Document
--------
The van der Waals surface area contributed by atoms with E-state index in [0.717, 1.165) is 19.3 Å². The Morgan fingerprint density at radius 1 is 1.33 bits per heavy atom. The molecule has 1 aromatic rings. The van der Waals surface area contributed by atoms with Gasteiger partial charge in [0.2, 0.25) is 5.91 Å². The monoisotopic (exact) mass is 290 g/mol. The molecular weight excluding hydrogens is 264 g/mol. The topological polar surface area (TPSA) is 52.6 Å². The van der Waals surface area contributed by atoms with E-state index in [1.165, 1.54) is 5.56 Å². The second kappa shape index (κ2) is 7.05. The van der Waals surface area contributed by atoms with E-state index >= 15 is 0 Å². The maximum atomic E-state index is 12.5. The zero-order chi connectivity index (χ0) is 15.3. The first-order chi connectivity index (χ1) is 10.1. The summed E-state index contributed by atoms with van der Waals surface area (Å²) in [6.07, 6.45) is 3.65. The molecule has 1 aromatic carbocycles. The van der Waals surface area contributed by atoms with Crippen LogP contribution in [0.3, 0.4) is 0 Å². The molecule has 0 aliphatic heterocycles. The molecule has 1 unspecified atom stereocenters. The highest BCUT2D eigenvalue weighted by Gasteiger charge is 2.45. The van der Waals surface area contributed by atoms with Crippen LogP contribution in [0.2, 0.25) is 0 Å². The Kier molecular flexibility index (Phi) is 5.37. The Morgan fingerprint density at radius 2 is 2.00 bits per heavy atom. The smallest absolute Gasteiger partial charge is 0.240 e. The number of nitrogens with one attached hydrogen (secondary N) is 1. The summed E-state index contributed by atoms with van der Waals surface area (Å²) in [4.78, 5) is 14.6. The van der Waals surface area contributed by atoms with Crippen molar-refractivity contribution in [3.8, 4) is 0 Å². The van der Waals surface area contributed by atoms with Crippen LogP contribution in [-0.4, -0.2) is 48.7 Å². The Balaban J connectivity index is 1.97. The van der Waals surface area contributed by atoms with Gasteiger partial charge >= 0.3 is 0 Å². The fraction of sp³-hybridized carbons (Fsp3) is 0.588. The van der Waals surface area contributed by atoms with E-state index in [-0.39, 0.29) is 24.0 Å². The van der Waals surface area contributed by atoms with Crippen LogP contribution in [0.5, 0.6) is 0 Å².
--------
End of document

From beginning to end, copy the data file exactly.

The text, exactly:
The van der Waals surface area contributed by atoms with E-state index in [0.717, 1.165) is 19.3 Å². The Morgan fingerprint density at radius 1 is 1.33 bits per heavy atom. The molecule has 1 aromatic rings. The van der Waals surface area contributed by atoms with Gasteiger partial charge in [0.2, 0.25) is 5.91 Å². The monoisotopic (exact) mass is 290 g/mol. The molecular weight excluding hydrogens is 264 g/mol. The topological polar surface area (TPSA) is 52.6 Å². The van der Waals surface area contributed by atoms with E-state index in [1.165, 1.54) is 5.56 Å². The second kappa shape index (κ2) is 7.05. The van der Waals surface area contributed by atoms with E-state index >= 15 is 0 Å². The maximum atomic E-state index is 12.5. The zero-order chi connectivity index (χ0) is 15.3. The first-order chi connectivity index (χ1) is 10.1. The summed E-state index contributed by atoms with van der Waals surface area (Å²) in [6.07, 6.45) is 3.65. The molecule has 1 aromatic carbocycles. The van der Waals surface area contributed by atoms with Crippen LogP contribution in [0.3, 0.4) is 0 Å². The molecule has 0 aliphatic heterocycles. The molecule has 1 unspecified atom stereocenters. The highest BCUT2D eigenvalue weighted by Gasteiger charge is 2.45. The van der Waals surface area contributed by atoms with Crippen LogP contribution in [0.2, 0.25) is 0 Å². The Kier molecular flexibility index (Phi) is 5.37. The Morgan fingerprint density at radius 2 is 2.00 bits per heavy atom. The smallest absolute Gasteiger partial charge is 0.240 e. The number of nitrogens with one attached hydrogen (secondary N) is 1. The summed E-state index contributed by atoms with van der Waals surface area (Å²) in [4.78, 5) is 14.6. The van der Waals surface area contributed by atoms with Crippen molar-refractivity contribution in [3.8, 4) is 0 Å². The van der Waals surface area contributed by atoms with Crippen LogP contribution in [-0.4, -0.2) is 48.7 Å². The Balaban J connectivity index is 1.97. The van der Waals surface area contributed by atoms with Gasteiger partial charge >= 0.3 is 0 Å². The fraction of sp³-hybridized carbons (Fsp3) is 0.588. The van der Waals surface area contributed by atoms with E-state index in [-0.39, 0.29) is 24.0 Å². The van der Waals surface area contributed by atoms with Crippen LogP contribution in [0.5, 0.6) is 0 Å².